Communication is the Key

I’m a communication nerd, tried and true, through and through.  Interpersonal communication (which I call “practical psychology”) was really my salvation in a lot of ways.  In undergrad, I took intro classes in theology and communication “just for fun” and fell in love instead.  Subconsciously, I saw both areas as ways I, the peacekeeper and communication ‘director’ in my family, could help them get along better. 

However, better communication, such as asking clarifying questions or not interrupting (especially because we assume we know what someone is going to say), can really help us all.  We each come to a conversation with varied experiences.  What the word ‘dog’ conjures up for one person can be very different for another, and it can change day to day as new experiences come into our lives and change our perspectives.  This is probably why I have a hard time with the concept of ‘universal truths’.  That, and being a P on the Myers Briggs. 

Everything we say is interpreted by our receiver; you could even call hearing an interpretation because the listener deciphers the message you give by taking in all of the ways you said it.  We all have different ‘lenses’ from which we see situations so unfortunately no one will be able to understand exactly what you are trying to say but we do give others a lot to work with–80% of what we say is nonverbal; i.e. voice inflection, facial expressions, body movements, sarcasm, etc.  To be a good listener (or reader!) we have to listen without thinking of what we are going to say next and give nonverbal (nodding one’s head) and verbal (“I see” or “wow”) feedback. 

Dr. Phil, whether you think him a guru or an idiot, has some good stats.  The other day I heard him say that 80% of the questions we ask are statements in disguise (a.k.a. leading or passive aggressive questions).  These can often be hard to identify.  The Quakers have a tradition called the ‘clearness committee’ in which a person gathers about 4 people to help him or her make an important decision.  The job of the committee is to ask clarifying and bias free (as much as possible!) questions.  So, for instance, they may ask, “How do you see this new job changing your family life?” rather than “Don’t you think this will be bad for your family?”.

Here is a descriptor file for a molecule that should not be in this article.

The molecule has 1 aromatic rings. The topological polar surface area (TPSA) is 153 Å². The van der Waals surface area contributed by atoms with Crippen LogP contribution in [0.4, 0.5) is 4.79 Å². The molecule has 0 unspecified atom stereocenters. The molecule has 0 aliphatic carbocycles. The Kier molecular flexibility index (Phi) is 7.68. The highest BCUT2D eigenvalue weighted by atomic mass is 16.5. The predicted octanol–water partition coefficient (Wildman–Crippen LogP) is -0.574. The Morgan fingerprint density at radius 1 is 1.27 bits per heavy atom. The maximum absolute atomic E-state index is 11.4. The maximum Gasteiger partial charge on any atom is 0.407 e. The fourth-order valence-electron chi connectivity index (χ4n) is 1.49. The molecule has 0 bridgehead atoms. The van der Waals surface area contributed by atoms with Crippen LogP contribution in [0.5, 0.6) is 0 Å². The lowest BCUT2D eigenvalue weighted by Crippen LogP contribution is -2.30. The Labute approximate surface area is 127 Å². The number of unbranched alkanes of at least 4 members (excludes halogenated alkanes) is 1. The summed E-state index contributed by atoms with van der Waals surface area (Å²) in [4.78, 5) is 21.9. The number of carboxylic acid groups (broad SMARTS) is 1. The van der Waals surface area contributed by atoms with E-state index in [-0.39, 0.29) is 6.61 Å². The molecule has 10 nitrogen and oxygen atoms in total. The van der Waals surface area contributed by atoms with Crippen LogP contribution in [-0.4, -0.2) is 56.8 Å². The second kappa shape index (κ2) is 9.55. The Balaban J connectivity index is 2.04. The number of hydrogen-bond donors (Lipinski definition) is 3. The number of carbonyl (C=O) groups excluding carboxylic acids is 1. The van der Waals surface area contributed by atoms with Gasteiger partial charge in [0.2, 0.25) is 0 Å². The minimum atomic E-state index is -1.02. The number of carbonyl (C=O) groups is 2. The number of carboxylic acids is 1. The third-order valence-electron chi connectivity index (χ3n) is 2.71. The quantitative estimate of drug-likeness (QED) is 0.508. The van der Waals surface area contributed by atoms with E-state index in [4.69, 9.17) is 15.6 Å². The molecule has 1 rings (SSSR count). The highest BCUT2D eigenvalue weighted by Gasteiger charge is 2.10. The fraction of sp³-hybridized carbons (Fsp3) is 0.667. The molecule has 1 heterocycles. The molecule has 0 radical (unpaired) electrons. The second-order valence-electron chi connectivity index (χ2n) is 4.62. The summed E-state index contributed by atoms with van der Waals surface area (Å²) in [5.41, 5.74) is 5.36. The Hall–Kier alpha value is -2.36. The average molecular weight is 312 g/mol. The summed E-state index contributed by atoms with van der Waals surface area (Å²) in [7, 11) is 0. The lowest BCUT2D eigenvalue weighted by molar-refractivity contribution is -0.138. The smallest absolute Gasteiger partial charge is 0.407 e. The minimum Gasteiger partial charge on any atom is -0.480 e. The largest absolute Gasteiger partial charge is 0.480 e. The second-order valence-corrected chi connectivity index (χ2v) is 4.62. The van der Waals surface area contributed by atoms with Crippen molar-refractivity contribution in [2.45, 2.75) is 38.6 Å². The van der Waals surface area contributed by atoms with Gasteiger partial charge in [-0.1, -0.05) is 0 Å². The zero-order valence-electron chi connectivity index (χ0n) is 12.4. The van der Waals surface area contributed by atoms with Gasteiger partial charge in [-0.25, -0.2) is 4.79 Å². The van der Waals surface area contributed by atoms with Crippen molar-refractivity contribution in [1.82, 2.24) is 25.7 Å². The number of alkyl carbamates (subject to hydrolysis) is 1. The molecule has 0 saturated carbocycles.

One of my favorite quotes is, “Never take for malice what may have only been said in stupidity”.  Now, I’m not saying what someone else says is stupid, but it reminds ME not to be the stupid one and avoid jumping to conclusions about what someone meant.  Furthermore, when someone offers a perspective on something that really makes sense to them, makes them feel whole, etc., it does not always follow that it would do the same for others.  So, I try to remember that this is what makes sense to me. I imagine it seems odd that someone could come to such a different conclusion when reading the same thing you did or not be interested in what excites you but it happens.  Is the other person wrong?  Are you wrong?  Well, why does anyone need to be wrong?  (I’m not talking about moral relativism though; that’s a whole different topic I’m hoping someone else would like to tackle in another post!)  

I have had a few conversations on this blog about the difference between dialogue and debate.  I won’t bias you with my personal definitions of them, but I would love to hear how others define them and what you think the difference between the two are.  There’s always more to learn, right?